The question is, does 7.7 make sense for a coefficient of friction, and does everything else look sound?. The mousetrap car we made seemed to be of low friction , except between the ground and the wheel, where we wanted to maximize friction (balloons were used).

    Thanks.
     
    Last edited: Oct 19, 2014
  2. jcsd
  3. Oct 19, 2014 #2

    mfb

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    Check the calculation of Fa. 0.1*10 (approximate values) gives something close to 1, not 10.

    Why does your mass value change between the calculations?

    What are Ff and Fnet?
    It is not meaningful to add or subtract horizontal and vertical forces like you do there.

    7.7 is not your coefficient of friction, that is an order of magnitude too large.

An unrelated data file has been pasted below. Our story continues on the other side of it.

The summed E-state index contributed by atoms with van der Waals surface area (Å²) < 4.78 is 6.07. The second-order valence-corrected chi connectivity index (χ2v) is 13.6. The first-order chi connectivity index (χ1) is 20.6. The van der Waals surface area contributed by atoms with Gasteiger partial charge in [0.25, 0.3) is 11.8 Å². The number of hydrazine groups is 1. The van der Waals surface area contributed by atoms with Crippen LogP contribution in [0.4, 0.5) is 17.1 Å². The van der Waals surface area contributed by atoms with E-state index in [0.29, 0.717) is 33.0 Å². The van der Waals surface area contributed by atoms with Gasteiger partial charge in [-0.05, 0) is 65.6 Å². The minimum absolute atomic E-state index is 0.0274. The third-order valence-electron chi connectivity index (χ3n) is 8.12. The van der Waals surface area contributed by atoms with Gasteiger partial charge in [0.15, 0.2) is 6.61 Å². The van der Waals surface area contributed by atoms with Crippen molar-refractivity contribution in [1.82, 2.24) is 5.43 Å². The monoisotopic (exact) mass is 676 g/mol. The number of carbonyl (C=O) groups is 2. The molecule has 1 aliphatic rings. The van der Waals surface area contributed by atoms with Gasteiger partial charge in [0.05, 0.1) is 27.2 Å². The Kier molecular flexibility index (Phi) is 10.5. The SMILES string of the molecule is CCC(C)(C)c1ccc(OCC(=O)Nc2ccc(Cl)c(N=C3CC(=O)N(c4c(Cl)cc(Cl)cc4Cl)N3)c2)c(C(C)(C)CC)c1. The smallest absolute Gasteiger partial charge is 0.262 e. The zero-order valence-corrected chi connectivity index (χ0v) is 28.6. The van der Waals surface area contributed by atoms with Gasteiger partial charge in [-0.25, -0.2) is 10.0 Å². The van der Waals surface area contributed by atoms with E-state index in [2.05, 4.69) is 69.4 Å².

4. Oct 19, 2014 #3
    The mass value changes because we were told to measure the Fa of the mousetrap using a scale (release mousetrap onto scale record mass value). So there are two masses

    The 0.128kg mass value is the weight of the car, the mass from the release of the mousetrap should actually be 1.020kg. It's been fixed.

    Ff is -9.7 Newtons
    Fnet is 0.3 Newtons.

    What do you mean by that?
     
    Last edited: Oct 19, 2014
  5. Oct 19, 2014 #4

    mfb

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    Yes I can read that, but what are those quantities? Where do you define them?

    What does "the mass from the release of the mousetrap" mean?

    If you introduce some quantity, you should define and explain it. Otherwise the calculations are just a collection of numbers and it is really hard to understand what you are doing (even more so if there is an error - because 7.7 is not correct).
     
  6. Oct 19, 2014 #5
    Oh, okay.